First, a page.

Luke Plant  committed 9488532


  • Participants
  • Parent commits 6f1bef1

Comments (0)

Files changed (1)

+Ella is an attempt to create a simple, CGI based web framework in Haskell.  It
+is mainly written to help me learn Haskell, and do so in the real, messy world
+of HTTP and HTML.  I also didn't like the standard Haskell CGI module for
+various reasons, though, where possible, I reuse its code.
+The code will evolve as my needs evolve, so I can't guarantee any API
+compatibility.  I don't think that anyone else is using this code but me...
+I've been inspired by Django, but this framework is far less ambitious in scope.
+It does not include an ORM or anything like that.  Some features of Ella, in no
+particular order:
+ * Explicit request and response objects that are passed around (like Django,
+   and unlike the CGI monad).
+ * Strongly typed extensible dispatching system.  This means that you can use a
+   single type signature on a function to cause the URL parsing mechanism to
+   match and parse only data which can be converted to the correct type e.g.::
+     -- routes definition:
+     routes = [
+              -- more routes here ...
+              "posts/" <+/> anyParam </+> "edit/"  //-> editPost $ [loginRequired]
+              ]
+     editPost :: Int -> Request -> IO Response
+   The type signature on editPost means that "posts/123/edit" will be parsed and
+   will pass the integer 123 and the request object to editPost, but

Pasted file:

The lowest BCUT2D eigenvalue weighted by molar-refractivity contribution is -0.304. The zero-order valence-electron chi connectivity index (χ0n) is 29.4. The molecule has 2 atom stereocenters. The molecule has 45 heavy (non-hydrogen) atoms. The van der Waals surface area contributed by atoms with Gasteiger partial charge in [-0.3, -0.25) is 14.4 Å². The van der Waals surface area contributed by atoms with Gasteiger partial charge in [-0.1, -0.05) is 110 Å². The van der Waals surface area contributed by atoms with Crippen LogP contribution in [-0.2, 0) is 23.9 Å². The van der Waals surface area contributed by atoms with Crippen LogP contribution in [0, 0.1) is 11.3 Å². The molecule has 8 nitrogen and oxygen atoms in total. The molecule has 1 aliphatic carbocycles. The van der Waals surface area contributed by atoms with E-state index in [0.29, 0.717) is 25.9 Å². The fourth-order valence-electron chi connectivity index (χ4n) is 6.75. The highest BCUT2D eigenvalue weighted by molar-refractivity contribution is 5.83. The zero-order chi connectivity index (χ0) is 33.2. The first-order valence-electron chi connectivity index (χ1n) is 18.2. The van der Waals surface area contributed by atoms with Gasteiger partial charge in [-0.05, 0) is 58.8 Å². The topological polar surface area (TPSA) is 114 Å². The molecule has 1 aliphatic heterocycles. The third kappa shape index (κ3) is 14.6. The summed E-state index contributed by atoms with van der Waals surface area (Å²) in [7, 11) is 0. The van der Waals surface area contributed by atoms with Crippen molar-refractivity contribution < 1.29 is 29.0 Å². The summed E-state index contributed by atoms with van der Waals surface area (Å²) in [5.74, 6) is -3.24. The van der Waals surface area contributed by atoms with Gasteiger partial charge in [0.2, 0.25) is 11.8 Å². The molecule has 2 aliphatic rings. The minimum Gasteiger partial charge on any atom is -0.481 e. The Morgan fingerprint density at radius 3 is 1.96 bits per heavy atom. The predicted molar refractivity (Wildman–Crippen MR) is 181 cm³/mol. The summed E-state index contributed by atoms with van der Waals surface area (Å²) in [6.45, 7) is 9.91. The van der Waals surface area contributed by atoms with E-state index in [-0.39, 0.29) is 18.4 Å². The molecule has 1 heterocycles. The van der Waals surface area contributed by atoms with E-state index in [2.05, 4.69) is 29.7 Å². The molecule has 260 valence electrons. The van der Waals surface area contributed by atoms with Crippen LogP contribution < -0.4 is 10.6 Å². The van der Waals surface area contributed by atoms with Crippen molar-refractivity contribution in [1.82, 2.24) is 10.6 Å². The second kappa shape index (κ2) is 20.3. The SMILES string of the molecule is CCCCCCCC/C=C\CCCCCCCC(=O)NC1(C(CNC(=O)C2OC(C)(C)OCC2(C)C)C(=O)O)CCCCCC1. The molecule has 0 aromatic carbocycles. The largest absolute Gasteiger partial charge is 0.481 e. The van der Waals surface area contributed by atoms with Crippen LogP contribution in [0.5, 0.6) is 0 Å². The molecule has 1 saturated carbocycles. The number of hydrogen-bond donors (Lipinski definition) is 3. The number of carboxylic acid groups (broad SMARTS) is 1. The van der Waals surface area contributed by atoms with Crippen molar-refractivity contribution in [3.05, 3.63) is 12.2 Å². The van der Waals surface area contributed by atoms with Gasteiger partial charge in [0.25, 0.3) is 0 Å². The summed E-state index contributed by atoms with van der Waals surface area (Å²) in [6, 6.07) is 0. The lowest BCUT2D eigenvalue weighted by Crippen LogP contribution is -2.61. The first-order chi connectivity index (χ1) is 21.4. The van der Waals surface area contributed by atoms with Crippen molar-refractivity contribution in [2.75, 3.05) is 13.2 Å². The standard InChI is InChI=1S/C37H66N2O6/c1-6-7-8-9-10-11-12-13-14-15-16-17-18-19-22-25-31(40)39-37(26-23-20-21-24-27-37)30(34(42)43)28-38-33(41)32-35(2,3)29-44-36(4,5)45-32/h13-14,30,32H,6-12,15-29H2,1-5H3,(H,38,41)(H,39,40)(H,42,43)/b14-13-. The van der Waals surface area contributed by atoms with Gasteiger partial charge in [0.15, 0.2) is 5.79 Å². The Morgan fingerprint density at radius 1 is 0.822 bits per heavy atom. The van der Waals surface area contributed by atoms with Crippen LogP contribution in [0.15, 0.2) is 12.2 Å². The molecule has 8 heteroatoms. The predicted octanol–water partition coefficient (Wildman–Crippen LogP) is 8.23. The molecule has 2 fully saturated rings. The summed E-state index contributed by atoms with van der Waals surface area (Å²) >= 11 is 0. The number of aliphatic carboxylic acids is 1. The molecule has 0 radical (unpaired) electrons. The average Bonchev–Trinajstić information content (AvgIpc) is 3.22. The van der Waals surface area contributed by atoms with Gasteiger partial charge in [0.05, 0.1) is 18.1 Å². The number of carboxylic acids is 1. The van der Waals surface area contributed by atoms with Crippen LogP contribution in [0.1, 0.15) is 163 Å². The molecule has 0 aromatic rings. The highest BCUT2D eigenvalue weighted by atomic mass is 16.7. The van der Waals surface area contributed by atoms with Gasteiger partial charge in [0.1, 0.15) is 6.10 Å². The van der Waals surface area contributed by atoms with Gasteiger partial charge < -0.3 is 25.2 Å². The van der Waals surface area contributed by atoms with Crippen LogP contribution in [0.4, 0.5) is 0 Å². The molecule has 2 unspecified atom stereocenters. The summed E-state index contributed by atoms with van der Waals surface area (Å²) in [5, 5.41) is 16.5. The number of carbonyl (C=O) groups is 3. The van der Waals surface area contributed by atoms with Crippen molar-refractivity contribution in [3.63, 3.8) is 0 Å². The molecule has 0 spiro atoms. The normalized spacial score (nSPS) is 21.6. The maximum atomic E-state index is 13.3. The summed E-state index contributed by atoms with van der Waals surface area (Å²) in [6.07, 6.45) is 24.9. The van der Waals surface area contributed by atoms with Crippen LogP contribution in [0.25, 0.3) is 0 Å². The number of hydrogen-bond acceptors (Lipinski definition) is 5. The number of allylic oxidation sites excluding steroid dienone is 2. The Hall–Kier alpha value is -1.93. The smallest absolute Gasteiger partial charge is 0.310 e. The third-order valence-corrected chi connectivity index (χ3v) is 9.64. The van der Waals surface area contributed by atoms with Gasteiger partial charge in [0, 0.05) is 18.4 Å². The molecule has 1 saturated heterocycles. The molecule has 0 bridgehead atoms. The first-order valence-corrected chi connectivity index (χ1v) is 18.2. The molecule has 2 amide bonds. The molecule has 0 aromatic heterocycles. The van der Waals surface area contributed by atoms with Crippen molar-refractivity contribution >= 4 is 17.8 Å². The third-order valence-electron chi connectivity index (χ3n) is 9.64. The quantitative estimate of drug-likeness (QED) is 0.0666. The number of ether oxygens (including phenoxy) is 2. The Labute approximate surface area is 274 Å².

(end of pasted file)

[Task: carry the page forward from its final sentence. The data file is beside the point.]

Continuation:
+   "posts/abc/edit/" will not match.
+ * 'View processors' - inspired by Django middleware, these allow pre and post
+   processing for request handling, which can be installed globally, or on a
+   function by function basis (as in the 'loginRequired' processor in the
+   example above).  View processors for signed cookies and CSRF protection are
+   included.
+ * Proper support for character sets.  At the moment I've only added defaults
+   for UTF8, but this is already much better than the broken support that the
+   CGI module has (it packs bytestrings directly into Strings without attempting
+   to convert, which works for latin1 only).  Output is ByteStrings.
+Example code
+A small but complete example, which I have actually used, is a simple web app
+for asking people to sign up to a mailing list via clicking on URLs an e-mail.
+A much bigger but incomplete example is my blog code:
+Some failings:
+ * Assumes use of the IO monad in lots of places - it would be probably be
+   better to generalise to MonadIO or something.
+ * CGI only at the moment.  It might be possible to adapt for FastCGI etc, I
+   don't know.
+ * No decent form handling or generating code.  I've experimented with defining
+   widgets, and I've used them in real code, but the advantages of raw HTML are
+   not compelling.  I have looked at other form handling libraries and haven't
+   found anything that satisfies my needs.  'Formlets' is neat, but far too
+   inflexible and simplistic, especially with the generated HTML.